What makes someone uproot his life and enlist in a foreign war? For Polish military strategist Tadeusz Kosciuszko—the engineer behind several key Patriot victories—it was the ideal of independence.
The youngest son of a noble family, Kosciuszko was born in 1746 in the Polish-Lithuanian Commonwealth, present-day Belarus. He attended military school as a young man but left for Paris in 1768, when civil war divided his country. In 1775, Kosciuszko learned about the rebellion in the British colonies and felt drawn to the Patriot cause. He sailed across the ocean in 1776 and joined the Continental Army.
Kosciuszko designed effective defensive works and fortifications that sustained the Americans in the Battle of Saratoga and at West Point before accepting an appointment as chief engineer in the Southern Campaign. Under Major General Nathanael Greene, he kept Patriot troops one step ahead of General Lord Cornwallis’s army in what is known as the Race to the Dan. His expertise in scouting crossings along the Dan River from North Carolina to Virginia allowed the Continental Army to escape the British and helped Greene stage the Battle of Guilford Court House. Kosciuszko’s logistics enabled Greene to win back South Carolina from British occupiers. The engineer also served in the Battle of Camden and orchestrated the siege at Ninety-Six.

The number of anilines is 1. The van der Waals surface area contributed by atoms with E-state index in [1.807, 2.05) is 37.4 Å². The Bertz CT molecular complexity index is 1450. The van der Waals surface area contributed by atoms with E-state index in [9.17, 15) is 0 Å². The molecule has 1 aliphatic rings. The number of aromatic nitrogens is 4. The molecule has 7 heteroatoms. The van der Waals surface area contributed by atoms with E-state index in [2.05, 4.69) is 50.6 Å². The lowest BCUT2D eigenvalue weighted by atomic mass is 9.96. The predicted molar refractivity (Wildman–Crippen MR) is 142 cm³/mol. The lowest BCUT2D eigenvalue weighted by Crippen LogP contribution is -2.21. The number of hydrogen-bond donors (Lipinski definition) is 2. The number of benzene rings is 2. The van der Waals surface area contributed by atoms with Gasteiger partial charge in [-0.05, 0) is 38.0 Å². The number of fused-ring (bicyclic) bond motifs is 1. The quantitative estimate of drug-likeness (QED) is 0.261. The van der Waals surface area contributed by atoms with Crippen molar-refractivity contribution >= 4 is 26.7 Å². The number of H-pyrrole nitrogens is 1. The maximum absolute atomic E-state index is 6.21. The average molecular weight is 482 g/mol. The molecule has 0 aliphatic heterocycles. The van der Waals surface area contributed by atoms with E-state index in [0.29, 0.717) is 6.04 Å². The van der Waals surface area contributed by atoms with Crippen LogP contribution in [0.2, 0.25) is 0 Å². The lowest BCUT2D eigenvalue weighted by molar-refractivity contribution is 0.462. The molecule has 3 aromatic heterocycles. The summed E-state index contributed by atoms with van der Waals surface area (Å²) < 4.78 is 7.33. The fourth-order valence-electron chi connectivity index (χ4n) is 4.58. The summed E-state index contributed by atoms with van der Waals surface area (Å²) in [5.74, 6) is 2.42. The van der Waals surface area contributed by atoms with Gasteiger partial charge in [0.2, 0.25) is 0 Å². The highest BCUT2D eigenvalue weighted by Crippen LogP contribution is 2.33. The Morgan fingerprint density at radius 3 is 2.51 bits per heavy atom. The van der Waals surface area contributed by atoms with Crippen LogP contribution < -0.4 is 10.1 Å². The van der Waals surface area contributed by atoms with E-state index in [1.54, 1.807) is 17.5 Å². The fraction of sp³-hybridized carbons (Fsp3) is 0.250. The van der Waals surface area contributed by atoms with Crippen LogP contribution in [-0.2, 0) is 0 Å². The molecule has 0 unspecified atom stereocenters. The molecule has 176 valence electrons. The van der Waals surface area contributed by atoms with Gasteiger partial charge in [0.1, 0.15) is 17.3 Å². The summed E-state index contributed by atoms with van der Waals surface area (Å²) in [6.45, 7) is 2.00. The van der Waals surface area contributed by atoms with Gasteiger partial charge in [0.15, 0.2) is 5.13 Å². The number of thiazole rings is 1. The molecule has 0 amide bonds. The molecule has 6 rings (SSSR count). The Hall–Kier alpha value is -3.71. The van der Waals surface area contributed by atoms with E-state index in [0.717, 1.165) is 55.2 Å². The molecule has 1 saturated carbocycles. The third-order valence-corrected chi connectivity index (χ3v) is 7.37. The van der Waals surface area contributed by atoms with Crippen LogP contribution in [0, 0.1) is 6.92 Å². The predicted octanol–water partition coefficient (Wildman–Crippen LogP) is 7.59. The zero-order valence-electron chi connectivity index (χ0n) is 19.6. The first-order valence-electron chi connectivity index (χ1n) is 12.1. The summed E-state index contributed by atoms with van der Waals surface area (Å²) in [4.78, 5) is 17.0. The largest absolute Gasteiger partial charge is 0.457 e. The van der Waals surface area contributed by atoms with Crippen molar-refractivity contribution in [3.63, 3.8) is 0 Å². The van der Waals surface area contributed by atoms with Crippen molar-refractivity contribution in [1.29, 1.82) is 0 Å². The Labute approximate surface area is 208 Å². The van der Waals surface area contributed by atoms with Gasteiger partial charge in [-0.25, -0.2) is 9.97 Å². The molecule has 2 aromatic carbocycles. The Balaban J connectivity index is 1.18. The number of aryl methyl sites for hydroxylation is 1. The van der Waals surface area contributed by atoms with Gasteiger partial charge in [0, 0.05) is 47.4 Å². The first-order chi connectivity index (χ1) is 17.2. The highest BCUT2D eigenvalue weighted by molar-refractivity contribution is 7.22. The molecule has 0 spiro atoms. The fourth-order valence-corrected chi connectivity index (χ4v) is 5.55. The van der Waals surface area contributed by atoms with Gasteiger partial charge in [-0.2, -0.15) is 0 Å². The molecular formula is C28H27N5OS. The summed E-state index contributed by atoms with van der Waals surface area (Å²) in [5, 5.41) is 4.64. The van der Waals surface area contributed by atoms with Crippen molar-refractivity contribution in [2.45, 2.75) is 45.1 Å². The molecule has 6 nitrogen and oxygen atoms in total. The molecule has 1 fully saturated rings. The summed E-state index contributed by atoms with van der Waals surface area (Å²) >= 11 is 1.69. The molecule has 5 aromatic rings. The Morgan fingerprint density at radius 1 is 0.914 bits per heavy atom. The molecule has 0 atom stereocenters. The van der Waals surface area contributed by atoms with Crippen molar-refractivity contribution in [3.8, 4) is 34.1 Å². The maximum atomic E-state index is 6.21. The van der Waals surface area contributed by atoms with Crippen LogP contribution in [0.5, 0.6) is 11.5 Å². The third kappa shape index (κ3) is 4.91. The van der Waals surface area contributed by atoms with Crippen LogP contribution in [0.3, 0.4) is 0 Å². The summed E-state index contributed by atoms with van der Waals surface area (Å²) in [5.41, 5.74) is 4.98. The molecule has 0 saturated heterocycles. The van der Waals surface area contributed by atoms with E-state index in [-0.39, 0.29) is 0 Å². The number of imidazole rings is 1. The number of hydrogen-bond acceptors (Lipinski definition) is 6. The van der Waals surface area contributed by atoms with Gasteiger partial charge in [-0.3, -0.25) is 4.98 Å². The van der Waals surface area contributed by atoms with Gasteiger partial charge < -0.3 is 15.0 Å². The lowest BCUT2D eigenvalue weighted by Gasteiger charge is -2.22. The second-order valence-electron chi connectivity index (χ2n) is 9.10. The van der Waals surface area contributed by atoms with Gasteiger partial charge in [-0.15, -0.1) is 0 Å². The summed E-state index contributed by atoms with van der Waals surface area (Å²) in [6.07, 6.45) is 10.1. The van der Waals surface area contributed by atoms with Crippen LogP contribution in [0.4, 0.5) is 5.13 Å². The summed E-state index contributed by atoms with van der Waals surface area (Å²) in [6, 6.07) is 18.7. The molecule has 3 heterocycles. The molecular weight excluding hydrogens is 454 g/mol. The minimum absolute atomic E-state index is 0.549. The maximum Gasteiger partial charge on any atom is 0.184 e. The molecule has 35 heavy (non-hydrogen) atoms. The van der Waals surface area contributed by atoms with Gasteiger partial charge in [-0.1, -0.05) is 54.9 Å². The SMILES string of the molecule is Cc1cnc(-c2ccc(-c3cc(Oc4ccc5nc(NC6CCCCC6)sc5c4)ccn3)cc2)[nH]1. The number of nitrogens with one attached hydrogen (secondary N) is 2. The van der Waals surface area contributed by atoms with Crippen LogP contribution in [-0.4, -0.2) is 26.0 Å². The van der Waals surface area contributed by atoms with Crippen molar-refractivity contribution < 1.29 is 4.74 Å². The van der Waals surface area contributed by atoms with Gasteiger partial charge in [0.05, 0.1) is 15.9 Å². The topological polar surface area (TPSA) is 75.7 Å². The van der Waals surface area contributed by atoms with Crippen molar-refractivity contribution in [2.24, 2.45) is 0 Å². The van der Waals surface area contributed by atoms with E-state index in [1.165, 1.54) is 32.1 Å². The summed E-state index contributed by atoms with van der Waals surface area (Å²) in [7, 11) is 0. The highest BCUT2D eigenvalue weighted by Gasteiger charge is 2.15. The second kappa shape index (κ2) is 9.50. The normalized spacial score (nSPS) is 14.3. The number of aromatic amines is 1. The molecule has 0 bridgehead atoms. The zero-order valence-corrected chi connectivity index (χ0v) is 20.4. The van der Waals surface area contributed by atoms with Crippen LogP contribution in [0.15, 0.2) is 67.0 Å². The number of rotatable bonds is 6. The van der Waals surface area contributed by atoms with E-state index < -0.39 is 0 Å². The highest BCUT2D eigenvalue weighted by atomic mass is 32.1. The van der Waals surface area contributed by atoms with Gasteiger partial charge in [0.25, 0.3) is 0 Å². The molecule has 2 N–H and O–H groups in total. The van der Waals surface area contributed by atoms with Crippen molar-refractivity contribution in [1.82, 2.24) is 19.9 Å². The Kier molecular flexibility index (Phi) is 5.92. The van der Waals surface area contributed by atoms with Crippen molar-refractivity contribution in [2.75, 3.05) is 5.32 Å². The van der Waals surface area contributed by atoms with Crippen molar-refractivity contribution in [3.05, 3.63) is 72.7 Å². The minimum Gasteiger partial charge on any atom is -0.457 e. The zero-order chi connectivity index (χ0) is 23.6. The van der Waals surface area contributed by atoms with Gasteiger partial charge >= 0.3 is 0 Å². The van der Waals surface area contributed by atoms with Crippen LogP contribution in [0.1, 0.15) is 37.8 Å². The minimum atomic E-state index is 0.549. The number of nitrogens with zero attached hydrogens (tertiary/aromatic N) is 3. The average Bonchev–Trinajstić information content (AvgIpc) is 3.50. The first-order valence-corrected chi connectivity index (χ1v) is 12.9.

A decade after returning to Poland in 1784, Kosciuszko led an unsuccessful effort to liberate his own land from Russian rule. He died in exile in Switzerland in 1817.
DATE OF BIRTH - DEATH
February 4, 1746 - October 17, 1817
For more on the life of Tadeusz Kosciuszko, visit Battlefields.org.